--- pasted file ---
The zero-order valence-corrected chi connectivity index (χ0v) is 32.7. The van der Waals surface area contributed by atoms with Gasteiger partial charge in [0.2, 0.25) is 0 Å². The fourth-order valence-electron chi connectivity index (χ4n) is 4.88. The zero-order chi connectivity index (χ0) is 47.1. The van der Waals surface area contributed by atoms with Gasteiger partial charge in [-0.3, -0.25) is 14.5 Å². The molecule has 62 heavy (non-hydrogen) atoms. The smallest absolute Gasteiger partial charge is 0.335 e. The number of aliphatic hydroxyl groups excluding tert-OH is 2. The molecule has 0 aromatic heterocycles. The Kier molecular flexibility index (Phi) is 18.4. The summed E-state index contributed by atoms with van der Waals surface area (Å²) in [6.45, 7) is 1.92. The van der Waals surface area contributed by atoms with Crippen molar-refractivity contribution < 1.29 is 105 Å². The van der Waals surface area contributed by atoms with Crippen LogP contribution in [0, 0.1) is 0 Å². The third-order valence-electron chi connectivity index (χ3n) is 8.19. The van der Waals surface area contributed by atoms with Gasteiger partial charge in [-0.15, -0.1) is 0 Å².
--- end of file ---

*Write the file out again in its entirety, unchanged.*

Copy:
The zero-order valence-corrected chi connectivity index (χ0v) is 32.7. The van der Waals surface area contributed by atoms with Gasteiger partial charge in [0.2, 0.25) is 0 Å². The fourth-order valence-electron chi connectivity index (χ4n) is 4.88. The zero-order chi connectivity index (χ0) is 47.1. The van der Waals surface area contributed by atoms with Gasteiger partial charge in [-0.3, -0.25) is 14.5 Å². The molecule has 62 heavy (non-hydrogen) atoms. The smallest absolute Gasteiger partial charge is 0.335 e. The number of aliphatic hydroxyl groups excluding tert-OH is 2. The molecule has 0 aromatic heterocycles. The Kier molecular flexibility index (Phi) is 18.4. The summed E-state index contributed by atoms with van der Waals surface area (Å²) in [6.45, 7) is 1.92. The van der Waals surface area contributed by atoms with Crippen molar-refractivity contribution < 1.29 is 105 Å². The van der Waals surface area contributed by atoms with Crippen LogP contribution in [0, 0.1) is 0 Å². The third-order valence-electron chi connectivity index (χ3n) is 8.19. The van der Waals surface area contributed by atoms with Gasteiger partial charge in [-0.15, -0.1) is 0 Å².